27, February, 2020

There’s a bug in the air, and no matter what, it is going to affect you.

Unless you’re already dead or buried in a cave somewhere (in which case carry on, you really don’t need to think about this) you’ll be aware that there is this wee thing called a Coronavirus doing the rounds. It’s my general observation that there are two main responses to this news – the alarmist ‘we’re all going to die…’ to the ostrich ‘keep calm and carry on’ mentality. The media are not much help, and the government even less – like usual they seem to be contradicting themselves at every turn. I’ve heard all sorts of misinformation from friends and acquaintances, so I thought I’d write a quick blog and tell you what’s what, both as an ex-nurse and also (most importantly) a horse owner. What to expect, what to worry about, what not to worry about and how to prepare.

First things first – this thing is coming. We can close borders, shut down schools, stop travel and stay at home, and it’s still going to come. Those things all have value going forward to slow the spread and give us time to get ready, as well as dissipate the impact on resources, but we are well past the point where it’s going to be contained and eliminated. Lots of people have been talking about the fact that the regular flu is more dangerous, and they’re partly right – the regular flu is more lethal – IF you get it. The thing with the flu is that as a population we have a decent amount of immunity and it’s not so contagious – every year about 5% of the population get it. With Covid-19 there is no immunity, and it’s very contagious – the estimated infection rate is around 60-70% of the population. That’s a lot. Of those only a small fraction will become seriously unwell and only 1-2% will actually die. If you are fit and well, not very young or very old, chances are you’ll just feel rotten for a few days and will be back to a box of fluffy ducks before you know it.

However, in order to protect the vulnerable, there will be a huge impact on life as we know it in the meantime. Lots and lots and lots of public activities will be cancelled. Things like horse shows and race meetings and clinics and events. Schools & universities will shut, workers will be encouraged to work from home where possible and normal daily services will be under pressure as people take time off to recover. It’s not the end of the world, but 2020 will be a very different year from any other that we have experienced. And now is the time to think about how you can get ready for it. Those of you with yards will probably be able to continue as normal, working from home, but those who work in closed office environments should talk to their bosses about remote working (and if you’re a boss, think about this and what to do when your staff get sick – and they are all likely to at the same time, unfortunately). You don’t need to shop for the apocalypse, but do make sure you have enough food (including pet food) at home to survive for a month without shopping if you had to. Don’t forget your regular meds, some cold and flu remedies and whatever the animals will need as well.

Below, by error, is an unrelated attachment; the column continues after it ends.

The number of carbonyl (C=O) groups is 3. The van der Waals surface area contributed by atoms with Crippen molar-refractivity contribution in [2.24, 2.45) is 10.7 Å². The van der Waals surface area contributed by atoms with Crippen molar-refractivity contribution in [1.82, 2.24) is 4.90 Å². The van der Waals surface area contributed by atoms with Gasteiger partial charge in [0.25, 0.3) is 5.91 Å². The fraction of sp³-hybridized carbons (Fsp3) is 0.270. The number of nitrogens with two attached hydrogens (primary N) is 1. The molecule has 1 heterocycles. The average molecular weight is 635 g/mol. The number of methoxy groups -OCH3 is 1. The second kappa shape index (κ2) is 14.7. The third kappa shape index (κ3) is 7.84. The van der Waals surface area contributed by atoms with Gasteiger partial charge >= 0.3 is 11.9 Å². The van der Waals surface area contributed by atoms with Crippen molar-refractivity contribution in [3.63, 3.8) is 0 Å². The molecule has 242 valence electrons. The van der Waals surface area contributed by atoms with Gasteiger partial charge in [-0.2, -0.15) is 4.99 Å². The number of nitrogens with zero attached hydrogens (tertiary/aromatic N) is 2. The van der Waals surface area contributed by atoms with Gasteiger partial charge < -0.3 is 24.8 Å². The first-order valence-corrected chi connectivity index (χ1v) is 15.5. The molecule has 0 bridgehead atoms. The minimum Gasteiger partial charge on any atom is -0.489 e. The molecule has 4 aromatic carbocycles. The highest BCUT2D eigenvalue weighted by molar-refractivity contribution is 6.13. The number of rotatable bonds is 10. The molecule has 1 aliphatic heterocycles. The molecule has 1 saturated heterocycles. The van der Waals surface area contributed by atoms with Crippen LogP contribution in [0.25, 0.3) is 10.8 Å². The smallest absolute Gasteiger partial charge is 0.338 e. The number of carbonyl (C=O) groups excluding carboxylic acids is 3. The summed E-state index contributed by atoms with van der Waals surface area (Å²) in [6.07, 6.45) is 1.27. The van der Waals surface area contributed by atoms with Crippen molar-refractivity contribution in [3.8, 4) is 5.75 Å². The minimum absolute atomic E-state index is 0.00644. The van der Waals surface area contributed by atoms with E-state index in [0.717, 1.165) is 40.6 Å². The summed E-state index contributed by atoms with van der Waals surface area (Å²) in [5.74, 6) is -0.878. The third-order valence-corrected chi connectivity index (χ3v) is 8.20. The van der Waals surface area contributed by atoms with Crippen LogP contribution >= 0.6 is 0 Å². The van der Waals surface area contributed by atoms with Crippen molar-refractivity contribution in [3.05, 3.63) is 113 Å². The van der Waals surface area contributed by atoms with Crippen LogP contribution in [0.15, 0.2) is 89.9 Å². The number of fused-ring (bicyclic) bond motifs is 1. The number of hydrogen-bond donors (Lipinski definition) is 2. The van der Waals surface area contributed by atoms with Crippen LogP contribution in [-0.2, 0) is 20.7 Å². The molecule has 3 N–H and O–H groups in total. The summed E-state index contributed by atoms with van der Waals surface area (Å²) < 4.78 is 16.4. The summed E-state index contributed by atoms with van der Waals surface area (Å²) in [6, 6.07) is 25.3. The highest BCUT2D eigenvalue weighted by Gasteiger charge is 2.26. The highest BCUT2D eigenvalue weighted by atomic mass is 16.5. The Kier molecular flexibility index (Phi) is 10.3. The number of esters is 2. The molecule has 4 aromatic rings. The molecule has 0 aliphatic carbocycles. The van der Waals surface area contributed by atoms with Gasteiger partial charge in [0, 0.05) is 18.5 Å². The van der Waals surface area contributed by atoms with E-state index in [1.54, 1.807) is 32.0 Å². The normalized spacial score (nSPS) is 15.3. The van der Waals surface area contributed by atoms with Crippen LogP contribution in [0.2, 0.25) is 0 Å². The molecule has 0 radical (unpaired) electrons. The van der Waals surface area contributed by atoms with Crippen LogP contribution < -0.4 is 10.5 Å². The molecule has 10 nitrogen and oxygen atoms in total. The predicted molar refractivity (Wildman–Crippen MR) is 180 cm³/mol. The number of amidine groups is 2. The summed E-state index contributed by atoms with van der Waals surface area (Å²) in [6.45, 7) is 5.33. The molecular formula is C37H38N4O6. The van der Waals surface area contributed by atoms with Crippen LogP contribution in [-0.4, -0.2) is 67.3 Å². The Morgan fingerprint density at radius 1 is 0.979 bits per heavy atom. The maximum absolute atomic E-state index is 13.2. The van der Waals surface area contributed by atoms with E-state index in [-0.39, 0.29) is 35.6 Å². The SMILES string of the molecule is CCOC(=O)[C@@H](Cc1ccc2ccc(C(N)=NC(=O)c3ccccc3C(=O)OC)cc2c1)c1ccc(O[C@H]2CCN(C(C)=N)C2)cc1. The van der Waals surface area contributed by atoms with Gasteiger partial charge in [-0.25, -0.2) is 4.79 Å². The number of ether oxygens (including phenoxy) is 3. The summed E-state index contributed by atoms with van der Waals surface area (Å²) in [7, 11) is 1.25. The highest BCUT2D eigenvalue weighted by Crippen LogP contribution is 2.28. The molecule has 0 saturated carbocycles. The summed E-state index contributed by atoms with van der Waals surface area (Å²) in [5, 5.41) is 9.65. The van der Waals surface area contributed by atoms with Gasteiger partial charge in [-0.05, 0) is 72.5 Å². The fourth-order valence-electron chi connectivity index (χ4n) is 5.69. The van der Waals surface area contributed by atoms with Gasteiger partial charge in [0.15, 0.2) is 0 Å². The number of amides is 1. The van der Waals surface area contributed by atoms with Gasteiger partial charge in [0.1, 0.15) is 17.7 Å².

Make sure you have enough horse feed stored and have a plan in place so that everyone knows what the absolute bare minimum is that needs to get done if all the people are ill. Although no events are openly discussing cancelation as yet – start hatching a plan for an alternative year. What’s the worst that could happen if we can’t compete? We can still ride & train… a lot of horses and riders would absolutely benefit of a focussed year away from competition – so work on your mindset and have a ‘best case scenario’ in place before the worst case happens. There will be no point complaining about it if we are all on shut down – let’s make the most of the opportunities. And be thankful that this is a sport where we can practice and train without being in close proximity – team sports like rugby and hockey aren’t so fortunate.

Finally, have a think about policies and protocols for the traveling service people for your yards – the farriers, the physios, the delivery people, the vets. They will still need to come into your space, so make it safe for them – be clean, wash your hands, wear masks if you are unwell or have been in contact with someone who has (remember, normal face masks protect the other people, not the wearer). Be kind to them and for goodness sake, please continue to use them – they are far more at risk that those of us who are lucky enough to be in one place will be, our horses need their care if they are competing or not, and our service people need to keep getting paid.

Take care out there. If you’ve got any questions about this virus or comments and suggestions for other horse people who might be concerned, please leave them below, or come and join us on Facebook and contribute to the conversation there.

Woman riding horse in indoor arena as two people sit and watch

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